Beda Fell and The Nab

Outline of Route
St Martin's Church, Martindale - Beda Head - Angle Tarn - Rest Dodd - The Nab - St Martin's Church, Martindale (Grid ref. NY 434184)
Total Distance 8.4 miles, Total Ascent 2400 feet, Equivalent Distance 13.2 miles

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Escape Routes

  1. None that I've tried. A path from Angle Tarn below Heck Crag to Dale Head is recommended by Wainwright.

Details of Route
Parking by the old church of St Martin's (photo) is free and usually adequate. Head up the road to Winter Crag farm and turn right up the footpath behind it. The footpath is easy to follow and reaches the crest of Howstead Brow by a seat, where there is a fine view across the lake to Gowbarrow (photo). Now head south over the rugged Winter Crag, taking care as there are steep drops from it, and on up towards Beda Head. See the views down into the valleys and along Ullswater (photo) before you get to the top as they are lost by then. The path continues southwest to Bedafell Knott. To the right of the path just after leaving Beda Head a tiny stone shelter has been built (photo). Continuing towards Bedafell Knott it is worth looking across to The Nab to pick out the Stalkers' Path crossing the fellside just below the summit (photo). It can be difficult to find when descending The Nab and a preview will stand you in good stead. The path continues towards Angletarn Pikes (photo) but becomes very indistinct around Heckbeck Head. At this point you should be heading south towards Angle Tarn and the path that skirts its eastern edge. This area between Bedafell Knott and Angle Tarn can be very difficult to navigate, especially in hill fog, and should only be attempted by the most competent navigators in poor visibility. Even the most cynical will be glad of a GPS in such conditions.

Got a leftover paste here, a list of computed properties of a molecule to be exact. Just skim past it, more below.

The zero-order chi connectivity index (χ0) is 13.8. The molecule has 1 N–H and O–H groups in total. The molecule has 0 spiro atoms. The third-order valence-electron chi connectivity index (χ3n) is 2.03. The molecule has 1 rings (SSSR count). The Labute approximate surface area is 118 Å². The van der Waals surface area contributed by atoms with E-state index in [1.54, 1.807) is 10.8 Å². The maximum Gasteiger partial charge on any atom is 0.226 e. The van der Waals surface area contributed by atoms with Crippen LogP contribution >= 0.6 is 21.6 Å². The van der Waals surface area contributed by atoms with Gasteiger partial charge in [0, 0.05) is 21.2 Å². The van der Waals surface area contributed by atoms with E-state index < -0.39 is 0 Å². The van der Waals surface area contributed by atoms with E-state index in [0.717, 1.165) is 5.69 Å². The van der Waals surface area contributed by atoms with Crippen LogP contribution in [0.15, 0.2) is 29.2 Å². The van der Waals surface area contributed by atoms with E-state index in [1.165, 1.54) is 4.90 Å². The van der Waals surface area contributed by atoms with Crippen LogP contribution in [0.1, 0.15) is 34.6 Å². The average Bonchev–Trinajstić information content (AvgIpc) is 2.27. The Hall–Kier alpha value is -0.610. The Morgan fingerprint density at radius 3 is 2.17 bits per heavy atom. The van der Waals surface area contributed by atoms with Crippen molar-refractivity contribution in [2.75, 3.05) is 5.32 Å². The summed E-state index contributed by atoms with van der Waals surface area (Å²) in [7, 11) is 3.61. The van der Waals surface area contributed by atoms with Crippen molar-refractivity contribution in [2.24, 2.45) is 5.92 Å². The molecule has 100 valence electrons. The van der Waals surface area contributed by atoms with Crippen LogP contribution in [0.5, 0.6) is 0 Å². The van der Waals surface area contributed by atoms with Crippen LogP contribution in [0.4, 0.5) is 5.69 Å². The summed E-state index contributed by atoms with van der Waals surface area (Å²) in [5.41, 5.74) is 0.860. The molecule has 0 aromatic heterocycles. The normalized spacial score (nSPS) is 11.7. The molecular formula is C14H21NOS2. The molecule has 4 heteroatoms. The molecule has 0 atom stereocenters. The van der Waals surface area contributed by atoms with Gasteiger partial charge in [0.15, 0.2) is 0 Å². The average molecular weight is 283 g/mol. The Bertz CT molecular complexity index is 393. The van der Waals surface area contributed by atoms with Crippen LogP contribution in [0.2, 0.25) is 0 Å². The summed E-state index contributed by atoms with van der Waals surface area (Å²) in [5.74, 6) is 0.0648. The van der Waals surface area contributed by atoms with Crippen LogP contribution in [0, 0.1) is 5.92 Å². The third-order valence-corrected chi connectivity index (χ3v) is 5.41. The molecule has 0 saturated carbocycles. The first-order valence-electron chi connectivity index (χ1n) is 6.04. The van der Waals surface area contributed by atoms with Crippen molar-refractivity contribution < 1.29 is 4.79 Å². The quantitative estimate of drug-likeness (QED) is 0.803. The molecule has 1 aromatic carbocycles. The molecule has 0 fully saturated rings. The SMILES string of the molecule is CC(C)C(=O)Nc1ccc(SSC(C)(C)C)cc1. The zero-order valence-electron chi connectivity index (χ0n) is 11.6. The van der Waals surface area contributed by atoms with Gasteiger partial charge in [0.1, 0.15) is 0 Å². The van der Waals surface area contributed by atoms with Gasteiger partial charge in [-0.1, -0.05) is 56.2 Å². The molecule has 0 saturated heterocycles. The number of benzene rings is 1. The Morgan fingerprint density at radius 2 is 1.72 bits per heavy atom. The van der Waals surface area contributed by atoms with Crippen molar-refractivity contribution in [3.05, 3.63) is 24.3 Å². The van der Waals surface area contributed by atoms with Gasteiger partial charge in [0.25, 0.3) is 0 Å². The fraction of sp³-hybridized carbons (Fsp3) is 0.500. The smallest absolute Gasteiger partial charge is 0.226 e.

It is usually with some relief that one first glimpses Angle Tarn, confirming that one is where one thought or at least nearby. There's a wonderful view towards Helvellyn from the path by the tarn (photo). Continue along the path, now going southeast, to Satura Crag which you can't actually see without leaving the path. Just here you come to a rather broken-down wall with a rickety gate. Prepare to leave the main path which leads to The Knott, and travel east towards Rest Dodd. There is an indistinct path which leads to a gate in the wall on the northern slopes of Rest Dodd. Head up to the summit from this path when you see your best opportunity. This (photo) shows the wall from higher up the fell.

From the summit there is a good view of The Nab, your next destination (photo). The boggy plateau between here and The Nab needs a bit of care but can be can be crossed on the eastern side without getting one's feet wet. Head north-northeast down the steep fellside to a gap in the wall on the eastern side of the plateau. This (photo) of Rest Dodd from The Nab shows the wall (rather indistinctly) as it skirts the fell between the two gates. Follow the path to the summit of The Nab deviating from it where ground conditions dictate.

North of the summit of The Nab there is a precipitous and dangerous crag, Nab End. The path you have followed does continue in that direction and I suspect one can bypass the crag on its eastern side but there is a well trodden stalkers' path cut into the western slope. The difficulty is in finding it. About thirty yards to the west of the summit is a noticeable boulder fortuitously (probably) positioned at the top of this path. From the boulder the path heads first southeast down the fellside (towards Caudale Moor on the horizon). Some hundred yards down it turns sharply right then gradually traverses the fellside (photo) round underneath Nab End to a gate in the wall. Continue down the crest of the slope to find a gate in the lower wall. Once though this one can join the track from "The Bungalow" and on to the main road. There is a view of The Nab from theis track (photo).

Here one may find a notice indicating one has been on private land (and advertising the benefits of "The Bungalow" as a holiday cottage). In times gone by The Nab and its surrounding private land (a deer park) have been heavily fenced and with dire warnings for tresspassers. This is no longer the case and I believe walkers are nowadays tolerated except perhaps in the stalking season. Those who wish to ensure they do not end up in the venison stew can check with Dalemain Estates who administer the property, at their offices in Pooley Bridge. Once on the main road it is a simple walk back to our starting-point by the church.

Rev. 6 December 2011

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